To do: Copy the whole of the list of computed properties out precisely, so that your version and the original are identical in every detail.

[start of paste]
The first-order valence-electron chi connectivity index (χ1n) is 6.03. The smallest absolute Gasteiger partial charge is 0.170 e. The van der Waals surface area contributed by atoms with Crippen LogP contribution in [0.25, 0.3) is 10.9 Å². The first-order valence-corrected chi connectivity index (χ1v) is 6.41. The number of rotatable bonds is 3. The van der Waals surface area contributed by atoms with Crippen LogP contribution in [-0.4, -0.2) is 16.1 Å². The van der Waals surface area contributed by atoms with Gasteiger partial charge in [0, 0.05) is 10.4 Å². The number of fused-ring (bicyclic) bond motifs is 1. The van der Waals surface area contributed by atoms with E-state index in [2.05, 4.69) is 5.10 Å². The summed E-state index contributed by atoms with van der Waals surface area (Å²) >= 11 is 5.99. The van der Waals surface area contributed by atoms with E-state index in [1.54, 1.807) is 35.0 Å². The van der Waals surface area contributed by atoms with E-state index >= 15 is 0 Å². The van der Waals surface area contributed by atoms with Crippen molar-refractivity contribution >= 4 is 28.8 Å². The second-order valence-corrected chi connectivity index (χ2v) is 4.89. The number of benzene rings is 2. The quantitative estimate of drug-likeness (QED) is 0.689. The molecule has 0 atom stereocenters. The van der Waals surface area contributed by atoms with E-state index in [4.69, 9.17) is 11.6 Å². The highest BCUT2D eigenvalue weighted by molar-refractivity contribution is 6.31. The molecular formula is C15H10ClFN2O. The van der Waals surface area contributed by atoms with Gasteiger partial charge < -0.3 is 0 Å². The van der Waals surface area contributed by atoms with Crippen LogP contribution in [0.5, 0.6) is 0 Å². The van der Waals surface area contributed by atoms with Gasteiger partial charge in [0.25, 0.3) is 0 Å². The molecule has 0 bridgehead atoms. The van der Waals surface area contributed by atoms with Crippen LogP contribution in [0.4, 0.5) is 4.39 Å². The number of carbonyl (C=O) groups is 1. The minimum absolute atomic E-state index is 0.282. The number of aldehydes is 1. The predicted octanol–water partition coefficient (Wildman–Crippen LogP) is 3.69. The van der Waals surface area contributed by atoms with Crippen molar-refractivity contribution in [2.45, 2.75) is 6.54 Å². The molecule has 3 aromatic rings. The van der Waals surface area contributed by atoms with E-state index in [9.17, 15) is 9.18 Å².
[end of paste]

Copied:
The first-order valence-electron chi connectivity index (χ1n) is 6.03. The smallest absolute Gasteiger partial charge is 0.170 e. The van der Waals surface area contributed by atoms with Crippen LogP contribution in [0.25, 0.3) is 10.9 Å². The first-order valence-corrected chi connectivity index (χ1v) is 6.41. The number of rotatable bonds is 3. The van der Waals surface area contributed by atoms with Crippen LogP contribution in [-0.4, -0.2) is 16.1 Å². The van der Waals surface area contributed by atoms with Gasteiger partial charge in [0, 0.05) is 10.4 Å². The number of fused-ring (bicyclic) bond motifs is 1. The van der Waals surface area contributed by atoms with E-state index in [2.05, 4.69) is 5.10 Å². The summed E-state index contributed by atoms with van der Waals surface area (Å²) >= 11 is 5.99. The van der Waals surface area contributed by atoms with E-state index in [1.54, 1.807) is 35.0 Å². The van der Waals surface area contributed by atoms with E-state index >= 15 is 0 Å². The van der Waals surface area contributed by atoms with Crippen molar-refractivity contribution >= 4 is 28.8 Å². The second-order valence-corrected chi connectivity index (χ2v) is 4.89. The number of benzene rings is 2. The quantitative estimate of drug-likeness (QED) is 0.689. The molecule has 0 atom stereocenters. The van der Waals surface area contributed by atoms with E-state index in [4.69, 9.17) is 11.6 Å². The highest BCUT2D eigenvalue weighted by molar-refractivity contribution is 6.31. The molecular formula is C15H10ClFN2O. The van der Waals surface area contributed by atoms with Gasteiger partial charge < -0.3 is 0 Å². The van der Waals surface area contributed by atoms with Crippen LogP contribution in [0.5, 0.6) is 0 Å². The van der Waals surface area contributed by atoms with Gasteiger partial charge in [0.25, 0.3) is 0 Å². The molecule has 0 bridgehead atoms. The van der Waals surface area contributed by atoms with Crippen LogP contribution in [0.4, 0.5) is 4.39 Å². The number of carbonyl (C=O) groups is 1. The minimum absolute atomic E-state index is 0.282. The number of aldehydes is 1. The predicted octanol–water partition coefficient (Wildman–Crippen LogP) is 3.69. The van der Waals surface area contributed by atoms with Crippen molar-refractivity contribution in [2.45, 2.75) is 6.54 Å². The molecule has 3 aromatic rings. The van der Waals surface area contributed by atoms with E-state index in [9.17, 15) is 9.18 Å².